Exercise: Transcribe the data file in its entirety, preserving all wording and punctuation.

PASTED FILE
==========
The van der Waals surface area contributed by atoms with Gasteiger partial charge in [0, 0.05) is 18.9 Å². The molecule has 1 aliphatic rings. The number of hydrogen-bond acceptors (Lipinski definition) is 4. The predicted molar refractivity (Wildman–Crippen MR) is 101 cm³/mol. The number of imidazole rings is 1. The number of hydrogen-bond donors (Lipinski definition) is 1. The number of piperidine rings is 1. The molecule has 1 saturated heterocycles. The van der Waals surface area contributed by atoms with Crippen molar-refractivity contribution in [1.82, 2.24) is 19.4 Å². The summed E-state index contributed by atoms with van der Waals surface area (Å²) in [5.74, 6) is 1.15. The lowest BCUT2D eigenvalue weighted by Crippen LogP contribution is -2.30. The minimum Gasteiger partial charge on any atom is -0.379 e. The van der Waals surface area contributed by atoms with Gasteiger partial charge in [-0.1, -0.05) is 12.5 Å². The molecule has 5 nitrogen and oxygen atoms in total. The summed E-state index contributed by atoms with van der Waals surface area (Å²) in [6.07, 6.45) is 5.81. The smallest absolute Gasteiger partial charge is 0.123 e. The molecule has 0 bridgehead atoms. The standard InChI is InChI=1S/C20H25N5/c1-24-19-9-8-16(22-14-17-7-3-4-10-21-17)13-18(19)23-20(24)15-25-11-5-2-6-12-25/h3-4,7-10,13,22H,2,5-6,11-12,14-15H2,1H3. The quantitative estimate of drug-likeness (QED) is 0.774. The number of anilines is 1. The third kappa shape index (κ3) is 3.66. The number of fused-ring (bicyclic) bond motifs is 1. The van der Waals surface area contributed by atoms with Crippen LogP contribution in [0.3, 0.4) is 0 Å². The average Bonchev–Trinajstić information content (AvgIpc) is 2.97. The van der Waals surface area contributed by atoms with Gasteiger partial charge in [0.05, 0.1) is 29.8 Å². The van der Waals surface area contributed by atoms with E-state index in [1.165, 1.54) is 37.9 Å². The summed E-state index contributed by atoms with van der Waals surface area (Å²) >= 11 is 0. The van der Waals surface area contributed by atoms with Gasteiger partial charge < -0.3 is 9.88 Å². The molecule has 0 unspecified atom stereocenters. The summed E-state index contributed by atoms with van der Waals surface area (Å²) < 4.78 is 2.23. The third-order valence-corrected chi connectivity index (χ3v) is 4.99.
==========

The van der Waals surface area contributed by atoms with Gasteiger partial charge in [0, 0.05) is 18.9 Å². The molecule has 1 aliphatic rings. The number of hydrogen-bond acceptors (Lipinski definition) is 4. The predicted molar refractivity (Wildman–Crippen MR) is 101 cm³/mol. The number of imidazole rings is 1. The number of hydrogen-bond donors (Lipinski definition) is 1. The number of piperidine rings is 1. The molecule has 1 saturated heterocycles. The van der Waals surface area contributed by atoms with Crippen molar-refractivity contribution in [1.82, 2.24) is 19.4 Å². The summed E-state index contributed by atoms with van der Waals surface area (Å²) in [5.74, 6) is 1.15. The lowest BCUT2D eigenvalue weighted by Crippen LogP contribution is -2.30. The minimum Gasteiger partial charge on any atom is -0.379 e. The van der Waals surface area contributed by atoms with Gasteiger partial charge in [-0.1, -0.05) is 12.5 Å². The molecule has 5 nitrogen and oxygen atoms in total. The summed E-state index contributed by atoms with van der Waals surface area (Å²) in [6.07, 6.45) is 5.81. The smallest absolute Gasteiger partial charge is 0.123 e. The molecule has 0 bridgehead atoms. The standard InChI is InChI=1S/C20H25N5/c1-24-19-9-8-16(22-14-17-7-3-4-10-21-17)13-18(19)23-20(24)15-25-11-5-2-6-12-25/h3-4,7-10,13,22H,2,5-6,11-12,14-15H2,1H3. The quantitative estimate of drug-likeness (QED) is 0.774. The number of anilines is 1. The third kappa shape index (κ3) is 3.66. The number of fused-ring (bicyclic) bond motifs is 1. The van der Waals surface area contributed by atoms with Crippen LogP contribution in [0.3, 0.4) is 0 Å². The average Bonchev–Trinajstić information content (AvgIpc) is 2.97. The van der Waals surface area contributed by atoms with Gasteiger partial charge in [0.05, 0.1) is 29.8 Å². The van der Waals surface area contributed by atoms with E-state index in [1.165, 1.54) is 37.9 Å². The summed E-state index contributed by atoms with van der Waals surface area (Å²) >= 11 is 0. The van der Waals surface area contributed by atoms with Gasteiger partial charge < -0.3 is 9.88 Å². The molecule has 0 unspecified atom stereocenters. The summed E-state index contributed by atoms with van der Waals surface area (Å²) < 4.78 is 2.23. The third-order valence-corrected chi connectivity index (χ3v) is 4.99.